How to survive your first Apex Legends match
Apex Legends is a high octane, intense concentration, three player team battle royale. The new season just released last week and guess what, it’s hard!
I finally put time aside to jump back into Apex Legends and I was not expecting to be so out of my element in Battle Charge.
But I guess that is what happens when you take long breaks from something that you didn’t really spend a lot of time in to begin with.
But I digress.
I went in with a full team of three and I quickly found out that there is a high learning curve and in order to be of some use to my teammates, who have played somewhat since season 1, I needed to “Git Gud”.
So if you are like me and want to give Apex Legends an actual place in your gaming rotation and don’t know how to get in the rhythm or you just want to giggle at the 3 things that became apparent to me in my first game, read on.
How to survive a match in Apex Legends:
At this point, assume everyone is better than you because they’ve been playing longer and more frequently than you. Enter defense mode from the moment you choose a location to jump to. I found the road less traveled is kinder to newbies like myself. So choose Skull Town. Always choose Skull Town.
If you’re lucky, no one will follow you and you’ll be able to get body armor and a half decent weapon. I managed to save my life by throwing a grenade point blank. It was the first thing I found, my teammate was screaming immediately and I panicked! It worked out. Not for long but it felt good.
Check your button configuration before you start the game. I know it sounds like common sense, but I didn’t realize that Apex Legends swaps around your buttons. When I finally picked up a weapon I didn’t think about my buttons. I ended up in a fight with another player, every shot I took was followed by a half-cocked melee attempt, and it got me killed.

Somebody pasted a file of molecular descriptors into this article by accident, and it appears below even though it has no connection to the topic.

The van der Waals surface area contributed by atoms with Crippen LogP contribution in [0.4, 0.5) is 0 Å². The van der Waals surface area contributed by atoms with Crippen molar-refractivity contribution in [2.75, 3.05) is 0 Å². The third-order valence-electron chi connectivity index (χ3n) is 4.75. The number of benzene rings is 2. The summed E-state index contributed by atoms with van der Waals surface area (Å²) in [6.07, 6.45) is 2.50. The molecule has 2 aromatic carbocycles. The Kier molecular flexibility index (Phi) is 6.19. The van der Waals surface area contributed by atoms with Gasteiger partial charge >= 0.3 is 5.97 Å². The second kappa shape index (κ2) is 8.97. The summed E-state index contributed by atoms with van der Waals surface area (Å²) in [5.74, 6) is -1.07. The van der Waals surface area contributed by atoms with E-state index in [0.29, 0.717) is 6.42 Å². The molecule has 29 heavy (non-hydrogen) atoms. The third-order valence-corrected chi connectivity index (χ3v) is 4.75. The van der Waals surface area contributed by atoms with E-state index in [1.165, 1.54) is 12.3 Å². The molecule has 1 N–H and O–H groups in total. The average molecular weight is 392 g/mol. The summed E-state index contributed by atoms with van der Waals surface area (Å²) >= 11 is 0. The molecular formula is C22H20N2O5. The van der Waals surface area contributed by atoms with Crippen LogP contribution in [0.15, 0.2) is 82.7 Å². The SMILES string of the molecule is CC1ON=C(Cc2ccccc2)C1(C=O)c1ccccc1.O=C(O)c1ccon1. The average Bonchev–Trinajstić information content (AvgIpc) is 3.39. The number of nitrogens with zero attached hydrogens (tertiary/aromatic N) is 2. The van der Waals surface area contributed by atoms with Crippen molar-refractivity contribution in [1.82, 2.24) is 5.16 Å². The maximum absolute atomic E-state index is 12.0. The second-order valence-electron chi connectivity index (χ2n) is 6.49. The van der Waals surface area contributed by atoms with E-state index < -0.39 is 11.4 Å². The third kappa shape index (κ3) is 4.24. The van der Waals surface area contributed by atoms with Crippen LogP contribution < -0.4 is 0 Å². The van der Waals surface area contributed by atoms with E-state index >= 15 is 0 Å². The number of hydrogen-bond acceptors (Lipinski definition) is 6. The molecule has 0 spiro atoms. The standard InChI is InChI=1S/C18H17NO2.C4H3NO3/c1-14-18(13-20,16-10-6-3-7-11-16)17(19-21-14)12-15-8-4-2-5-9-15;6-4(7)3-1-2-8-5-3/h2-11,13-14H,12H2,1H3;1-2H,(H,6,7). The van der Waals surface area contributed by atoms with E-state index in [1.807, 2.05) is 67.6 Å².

That’s because my melee and shoot buttons were too close. I was told I was turning too fast.
Anyway, I changed my butting configuration to Button Puncher and I had better luck for it.
3.Pinging can be annoying
Pinging is good sometimes, but you’re annoying if you ping too much. I was bleeding out. The incoming team sniped me and I was trying to be helpful, so I hit my R1 and pinged the enemy location.
How many times? More than a couple.
My pinging ended up being more of a hindrance than a help in that situation. My advice is to ping once or twice and then use callouts. Especially if you are in a party with people you know.
A few things that happened to be very annoying during my first game included …
- Not understanding my teammates call outs because I don’t play this game. As a newbie, you just have to work on it. It’s not hopeless.
- Being knocked when my team thought I was up and able to help. The Gameplay starts to feel a bit more fluid the longer you play it, so don’t give up.
- Looting during a fight is no good. It’s tempting especially when you don’t have much to begin with but focus on the fight. Revive your teammates if they are knocked down and try to stay alive. Hopefully, the loot will be there when you are able to get it.
Granted, I am not a battle royale player per say. I’m use to a “regular” PVP environment, but I’m sure I can enjoy Apex Legends once I get down the basics. I played as Lifeline and I’m thinking she’s newbie friendly. You can judge for yourself.